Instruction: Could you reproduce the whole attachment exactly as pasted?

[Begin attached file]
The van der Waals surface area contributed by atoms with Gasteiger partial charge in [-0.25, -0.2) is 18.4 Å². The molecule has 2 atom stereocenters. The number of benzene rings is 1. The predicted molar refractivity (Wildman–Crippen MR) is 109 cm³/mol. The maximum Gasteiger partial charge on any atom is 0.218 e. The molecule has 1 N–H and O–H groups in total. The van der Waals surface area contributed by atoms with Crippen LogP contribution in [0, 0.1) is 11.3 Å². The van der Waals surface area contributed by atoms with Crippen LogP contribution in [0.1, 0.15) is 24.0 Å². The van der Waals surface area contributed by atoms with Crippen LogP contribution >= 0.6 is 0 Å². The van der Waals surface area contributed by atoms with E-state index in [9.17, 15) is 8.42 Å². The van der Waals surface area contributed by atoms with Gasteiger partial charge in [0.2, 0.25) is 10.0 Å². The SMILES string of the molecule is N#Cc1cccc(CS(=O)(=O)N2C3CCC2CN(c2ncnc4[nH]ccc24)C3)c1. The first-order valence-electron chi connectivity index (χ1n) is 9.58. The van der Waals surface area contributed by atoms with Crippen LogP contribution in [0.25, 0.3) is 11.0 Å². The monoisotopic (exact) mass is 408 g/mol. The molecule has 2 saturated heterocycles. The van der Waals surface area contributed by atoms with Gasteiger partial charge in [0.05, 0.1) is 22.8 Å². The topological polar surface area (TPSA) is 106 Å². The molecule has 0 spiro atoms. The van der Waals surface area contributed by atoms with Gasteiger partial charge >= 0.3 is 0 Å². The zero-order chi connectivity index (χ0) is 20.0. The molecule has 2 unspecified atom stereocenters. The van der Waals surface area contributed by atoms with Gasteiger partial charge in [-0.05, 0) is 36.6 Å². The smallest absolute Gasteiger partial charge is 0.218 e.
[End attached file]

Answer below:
The van der Waals surface area contributed by atoms with Gasteiger partial charge in [-0.25, -0.2) is 18.4 Å². The molecule has 2 atom stereocenters. The number of benzene rings is 1. The predicted molar refractivity (Wildman–Crippen MR) is 109 cm³/mol. The maximum Gasteiger partial charge on any atom is 0.218 e. The molecule has 1 N–H and O–H groups in total. The van der Waals surface area contributed by atoms with Crippen LogP contribution in [0, 0.1) is 11.3 Å². The van der Waals surface area contributed by atoms with Crippen LogP contribution in [0.1, 0.15) is 24.0 Å². The van der Waals surface area contributed by atoms with Crippen LogP contribution >= 0.6 is 0 Å². The van der Waals surface area contributed by atoms with E-state index in [9.17, 15) is 8.42 Å². The van der Waals surface area contributed by atoms with Gasteiger partial charge in [0.2, 0.25) is 10.0 Å². The SMILES string of the molecule is N#Cc1cccc(CS(=O)(=O)N2C3CCC2CN(c2ncnc4[nH]ccc24)C3)c1. The first-order valence-electron chi connectivity index (χ1n) is 9.58. The van der Waals surface area contributed by atoms with Crippen LogP contribution in [0.25, 0.3) is 11.0 Å². The monoisotopic (exact) mass is 408 g/mol. The molecule has 2 saturated heterocycles. The van der Waals surface area contributed by atoms with Gasteiger partial charge in [0.05, 0.1) is 22.8 Å². The topological polar surface area (TPSA) is 106 Å². The molecule has 0 spiro atoms. The van der Waals surface area contributed by atoms with Gasteiger partial charge >= 0.3 is 0 Å². The zero-order chi connectivity index (χ0) is 20.0. The molecule has 2 unspecified atom stereocenters. The van der Waals surface area contributed by atoms with Gasteiger partial charge in [-0.05, 0) is 36.6 Å². The smallest absolute Gasteiger partial charge is 0.218 e.